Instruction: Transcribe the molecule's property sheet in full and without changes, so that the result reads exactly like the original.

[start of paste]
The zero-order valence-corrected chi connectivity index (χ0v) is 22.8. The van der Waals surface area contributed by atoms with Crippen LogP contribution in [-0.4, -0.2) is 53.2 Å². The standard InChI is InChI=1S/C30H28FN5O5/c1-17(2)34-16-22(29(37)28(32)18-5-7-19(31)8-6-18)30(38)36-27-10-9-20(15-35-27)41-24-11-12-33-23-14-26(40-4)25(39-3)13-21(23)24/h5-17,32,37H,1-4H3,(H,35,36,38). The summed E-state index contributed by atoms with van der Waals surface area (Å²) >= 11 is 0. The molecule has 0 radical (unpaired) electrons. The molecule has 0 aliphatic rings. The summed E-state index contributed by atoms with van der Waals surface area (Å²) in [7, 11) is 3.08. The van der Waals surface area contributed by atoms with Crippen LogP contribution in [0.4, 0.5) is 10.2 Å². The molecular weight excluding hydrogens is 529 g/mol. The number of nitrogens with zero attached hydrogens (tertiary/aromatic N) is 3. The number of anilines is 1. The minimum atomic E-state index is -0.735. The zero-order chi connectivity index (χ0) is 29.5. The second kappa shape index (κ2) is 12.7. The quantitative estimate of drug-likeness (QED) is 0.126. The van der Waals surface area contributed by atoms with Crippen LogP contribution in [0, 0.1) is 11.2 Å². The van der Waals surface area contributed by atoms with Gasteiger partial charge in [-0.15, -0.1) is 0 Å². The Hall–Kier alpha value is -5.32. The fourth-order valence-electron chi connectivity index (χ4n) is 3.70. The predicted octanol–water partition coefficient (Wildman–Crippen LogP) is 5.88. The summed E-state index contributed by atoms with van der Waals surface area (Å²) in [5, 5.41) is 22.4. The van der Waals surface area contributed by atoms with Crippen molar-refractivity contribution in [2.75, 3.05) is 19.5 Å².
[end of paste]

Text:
The zero-order valence-corrected chi connectivity index (χ0v) is 22.8. The van der Waals surface area contributed by atoms with Crippen LogP contribution in [-0.4, -0.2) is 53.2 Å². The standard InChI is InChI=1S/C30H28FN5O5/c1-17(2)34-16-22(29(37)28(32)18-5-7-19(31)8-6-18)30(38)36-27-10-9-20(15-35-27)41-24-11-12-33-23-14-26(40-4)25(39-3)13-21(23)24/h5-17,32,37H,1-4H3,(H,35,36,38). The summed E-state index contributed by atoms with van der Waals surface area (Å²) >= 11 is 0. The molecule has 0 radical (unpaired) electrons. The molecule has 0 aliphatic rings. The summed E-state index contributed by atoms with van der Waals surface area (Å²) in [7, 11) is 3.08. The van der Waals surface area contributed by atoms with Crippen LogP contribution in [0.4, 0.5) is 10.2 Å². The molecular weight excluding hydrogens is 529 g/mol. The number of nitrogens with zero attached hydrogens (tertiary/aromatic N) is 3. The number of anilines is 1. The minimum atomic E-state index is -0.735. The zero-order chi connectivity index (χ0) is 29.5. The second kappa shape index (κ2) is 12.7. The quantitative estimate of drug-likeness (QED) is 0.126. The van der Waals surface area contributed by atoms with Crippen LogP contribution in [0, 0.1) is 11.2 Å². The van der Waals surface area contributed by atoms with Gasteiger partial charge in [-0.15, -0.1) is 0 Å². The Hall–Kier alpha value is -5.32. The fourth-order valence-electron chi connectivity index (χ4n) is 3.70. The predicted octanol–water partition coefficient (Wildman–Crippen LogP) is 5.88. The summed E-state index contributed by atoms with van der Waals surface area (Å²) in [5, 5.41) is 22.4. The van der Waals surface area contributed by atoms with Crippen molar-refractivity contribution in [2.75, 3.05) is 19.5 Å².